May 06, 2012
You think rush hour traffic is bad in Fairfield County on I-95 and the Merritt? Try driving on I-84 or I-91 into Hartford! That’s why the planned Busway from New Britain to downtown makes such sense.
Yet, the project has been widely scorned and almost scuttled by rail advocates and lawmakers who would rather see rail service than buses. Even though I’m all about trains, this Busway project makes sense.
But first, what is a “busway”, you ask? Let me explain.
A busway is a dedicated highway just for buses. In this case, it would run 9.4 miles from downtown Hartford to New Britain on an old railroad right-of-way. There would be 11 stations, each with plenty of parking like at a Metro-North station. So rather than be stuck in rush hour traffic on the interstates, you’d drive to a Busway station and hop aboard for a high-speed ride to downtown.
For more distant commuters, at the end of the dedicate bus-only Busway, the bus would enter the road system and head off into other towns and neighborhoods… something that rail cannot do… giving you a one-seat ride from home to work.
Bus Rapid Transit (BRT) has had great success in other cities like Ottawa, Bogota and Jakarta. In the Canadian capital, ridership grew so strong on one line that the buses were replaced with trolleys. But in all the BRT cities, bus traffic drew riders because it was removed from the congestion of car and truck-jammed highways and given its own roadway.
So why the opposition to the New Britain to Hartford project? Two reasons… money and prejudice.
First, the Busway has gone from $325 million to $600 million in cost. That’s typical for CDOT accounting, so nothing new here. But I think it’s worth $600 million, and better to build it now, in this economy, than to wait until it’s unaffordable. And $460 million of the project is Federal money.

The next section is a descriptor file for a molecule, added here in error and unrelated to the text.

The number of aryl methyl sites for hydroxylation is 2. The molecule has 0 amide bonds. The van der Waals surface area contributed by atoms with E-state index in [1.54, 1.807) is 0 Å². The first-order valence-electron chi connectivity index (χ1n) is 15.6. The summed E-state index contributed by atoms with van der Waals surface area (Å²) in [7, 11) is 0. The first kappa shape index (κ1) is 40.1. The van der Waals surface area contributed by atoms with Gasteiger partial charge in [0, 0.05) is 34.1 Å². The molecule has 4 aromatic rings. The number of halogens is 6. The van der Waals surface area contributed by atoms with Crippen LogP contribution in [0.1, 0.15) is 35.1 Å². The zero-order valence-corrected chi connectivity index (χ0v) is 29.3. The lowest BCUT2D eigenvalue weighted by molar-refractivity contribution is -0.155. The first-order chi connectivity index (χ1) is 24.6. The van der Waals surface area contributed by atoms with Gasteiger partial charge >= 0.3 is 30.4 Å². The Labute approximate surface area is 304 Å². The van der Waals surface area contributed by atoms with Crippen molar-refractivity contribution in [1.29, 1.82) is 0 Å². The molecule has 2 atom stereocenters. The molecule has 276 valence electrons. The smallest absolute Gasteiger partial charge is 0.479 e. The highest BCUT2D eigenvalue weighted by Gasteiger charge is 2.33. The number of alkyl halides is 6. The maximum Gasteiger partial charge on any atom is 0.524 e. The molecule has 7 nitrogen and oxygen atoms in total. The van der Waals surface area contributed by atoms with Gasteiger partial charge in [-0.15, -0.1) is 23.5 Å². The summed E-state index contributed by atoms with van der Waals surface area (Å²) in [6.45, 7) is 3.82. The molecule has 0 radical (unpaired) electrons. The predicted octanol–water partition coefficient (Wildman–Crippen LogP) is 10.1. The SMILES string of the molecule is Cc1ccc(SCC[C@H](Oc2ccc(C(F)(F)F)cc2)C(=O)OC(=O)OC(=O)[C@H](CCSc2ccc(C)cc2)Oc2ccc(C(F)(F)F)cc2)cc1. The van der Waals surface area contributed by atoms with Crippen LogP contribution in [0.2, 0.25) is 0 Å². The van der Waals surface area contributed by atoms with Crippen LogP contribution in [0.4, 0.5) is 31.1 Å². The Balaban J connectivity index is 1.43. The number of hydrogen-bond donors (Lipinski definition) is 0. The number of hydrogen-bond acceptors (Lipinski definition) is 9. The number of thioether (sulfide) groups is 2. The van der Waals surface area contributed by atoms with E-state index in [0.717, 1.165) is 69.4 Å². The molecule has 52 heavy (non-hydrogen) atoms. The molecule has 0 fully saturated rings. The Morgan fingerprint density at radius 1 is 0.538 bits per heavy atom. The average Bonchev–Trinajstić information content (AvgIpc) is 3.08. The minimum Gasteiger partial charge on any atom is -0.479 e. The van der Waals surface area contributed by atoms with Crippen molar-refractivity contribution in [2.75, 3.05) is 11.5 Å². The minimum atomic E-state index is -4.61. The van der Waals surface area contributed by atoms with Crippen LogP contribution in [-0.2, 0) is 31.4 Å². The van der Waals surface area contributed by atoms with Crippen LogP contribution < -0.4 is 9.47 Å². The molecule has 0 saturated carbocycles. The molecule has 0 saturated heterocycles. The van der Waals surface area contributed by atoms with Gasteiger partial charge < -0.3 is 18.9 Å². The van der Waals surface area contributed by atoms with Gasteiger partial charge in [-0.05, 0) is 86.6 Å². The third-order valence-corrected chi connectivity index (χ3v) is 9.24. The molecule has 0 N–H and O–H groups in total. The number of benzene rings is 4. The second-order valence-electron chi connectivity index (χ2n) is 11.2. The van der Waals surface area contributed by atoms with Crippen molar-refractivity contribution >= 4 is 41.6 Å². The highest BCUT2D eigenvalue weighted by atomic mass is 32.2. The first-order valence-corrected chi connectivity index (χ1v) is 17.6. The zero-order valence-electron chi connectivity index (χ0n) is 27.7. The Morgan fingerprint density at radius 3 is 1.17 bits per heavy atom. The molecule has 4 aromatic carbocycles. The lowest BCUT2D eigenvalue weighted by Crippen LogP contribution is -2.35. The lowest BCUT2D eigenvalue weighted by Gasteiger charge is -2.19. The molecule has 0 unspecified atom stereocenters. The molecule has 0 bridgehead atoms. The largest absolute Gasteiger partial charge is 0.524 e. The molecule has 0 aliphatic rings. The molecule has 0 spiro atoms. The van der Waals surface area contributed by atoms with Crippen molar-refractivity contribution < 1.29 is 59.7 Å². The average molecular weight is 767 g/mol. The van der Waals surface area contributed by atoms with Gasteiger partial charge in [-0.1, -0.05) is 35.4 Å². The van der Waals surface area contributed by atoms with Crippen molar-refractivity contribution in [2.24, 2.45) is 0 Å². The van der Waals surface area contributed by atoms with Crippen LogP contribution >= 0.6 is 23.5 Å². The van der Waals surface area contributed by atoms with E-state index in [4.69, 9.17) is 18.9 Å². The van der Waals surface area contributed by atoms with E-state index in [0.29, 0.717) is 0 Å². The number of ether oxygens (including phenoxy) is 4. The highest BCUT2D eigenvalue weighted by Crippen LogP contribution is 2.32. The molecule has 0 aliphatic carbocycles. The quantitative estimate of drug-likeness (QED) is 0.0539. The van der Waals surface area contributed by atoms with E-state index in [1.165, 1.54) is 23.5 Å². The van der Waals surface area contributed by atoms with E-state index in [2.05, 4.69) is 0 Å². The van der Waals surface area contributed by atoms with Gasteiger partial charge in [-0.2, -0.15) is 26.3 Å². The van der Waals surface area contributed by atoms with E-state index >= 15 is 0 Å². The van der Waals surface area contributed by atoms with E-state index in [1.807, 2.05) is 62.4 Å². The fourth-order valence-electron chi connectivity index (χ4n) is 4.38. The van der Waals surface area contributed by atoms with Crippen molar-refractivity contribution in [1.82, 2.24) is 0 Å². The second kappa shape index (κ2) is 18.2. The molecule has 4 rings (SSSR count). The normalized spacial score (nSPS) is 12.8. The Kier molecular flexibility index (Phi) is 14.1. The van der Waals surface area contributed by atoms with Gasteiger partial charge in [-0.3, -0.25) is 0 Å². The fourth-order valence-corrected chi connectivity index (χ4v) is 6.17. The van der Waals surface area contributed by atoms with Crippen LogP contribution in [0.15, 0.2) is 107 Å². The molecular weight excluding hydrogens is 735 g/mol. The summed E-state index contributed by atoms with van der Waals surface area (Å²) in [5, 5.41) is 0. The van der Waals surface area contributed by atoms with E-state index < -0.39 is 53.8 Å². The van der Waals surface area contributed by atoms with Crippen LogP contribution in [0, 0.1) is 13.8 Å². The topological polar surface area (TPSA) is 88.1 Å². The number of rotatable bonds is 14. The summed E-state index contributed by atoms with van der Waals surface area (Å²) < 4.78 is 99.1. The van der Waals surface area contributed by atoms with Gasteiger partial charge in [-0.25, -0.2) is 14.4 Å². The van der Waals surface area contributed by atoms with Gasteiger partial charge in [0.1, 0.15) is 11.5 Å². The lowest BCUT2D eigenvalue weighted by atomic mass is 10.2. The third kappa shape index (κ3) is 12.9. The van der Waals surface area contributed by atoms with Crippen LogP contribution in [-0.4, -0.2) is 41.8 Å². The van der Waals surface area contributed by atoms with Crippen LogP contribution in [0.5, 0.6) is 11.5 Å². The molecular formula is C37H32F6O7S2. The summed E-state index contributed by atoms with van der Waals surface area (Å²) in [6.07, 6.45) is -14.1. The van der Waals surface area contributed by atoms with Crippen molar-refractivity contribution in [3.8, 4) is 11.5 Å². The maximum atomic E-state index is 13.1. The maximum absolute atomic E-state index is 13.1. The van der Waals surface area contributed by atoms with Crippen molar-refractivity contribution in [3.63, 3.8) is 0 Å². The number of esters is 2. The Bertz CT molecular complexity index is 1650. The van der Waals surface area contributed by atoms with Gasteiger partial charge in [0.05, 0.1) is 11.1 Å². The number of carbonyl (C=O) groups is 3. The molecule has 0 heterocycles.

Pull the plug now on the project and a) the Fed’s will never trust the state with a new funding application and b) we’ll be missing a once-in-a-lifetime opportunity.
This project is visionary. It’s planning for the future, not fixing the neglect of the past (as we’ve been trying to do for a decade on Metro-North). It’s an investment in the Hartford area’s growth and, as I say, can easily be converted to or supplemented with light rail when traffic warrants.
Why not build a railroad and skip the bus step? Too expensive and not as flexible. And remember, this is coming from a huge rail fan. If a Busway would cost $600 million, light rail would be easily twice that.
Which brings us to the second, and more serious, cause of opposition: prejudice. Nobody likes buses. Trains are cool. Buses are for losers. People take Metro-North by choice, preferring it to driving their cars. But most people think of bus riders as indigents who don’t have cars, and who wants to sit next to one of “them”?
Designers have tried to make BRT systems look like trains, but the bus-hater prejudice is hard to overcome. I just wish that the opponents of this plan would be realistic about the true goals: moving people in large numbers, fast and safely.
The Busway achieves those goals. And I predict it will be a big success and prove its detractors wrong over time.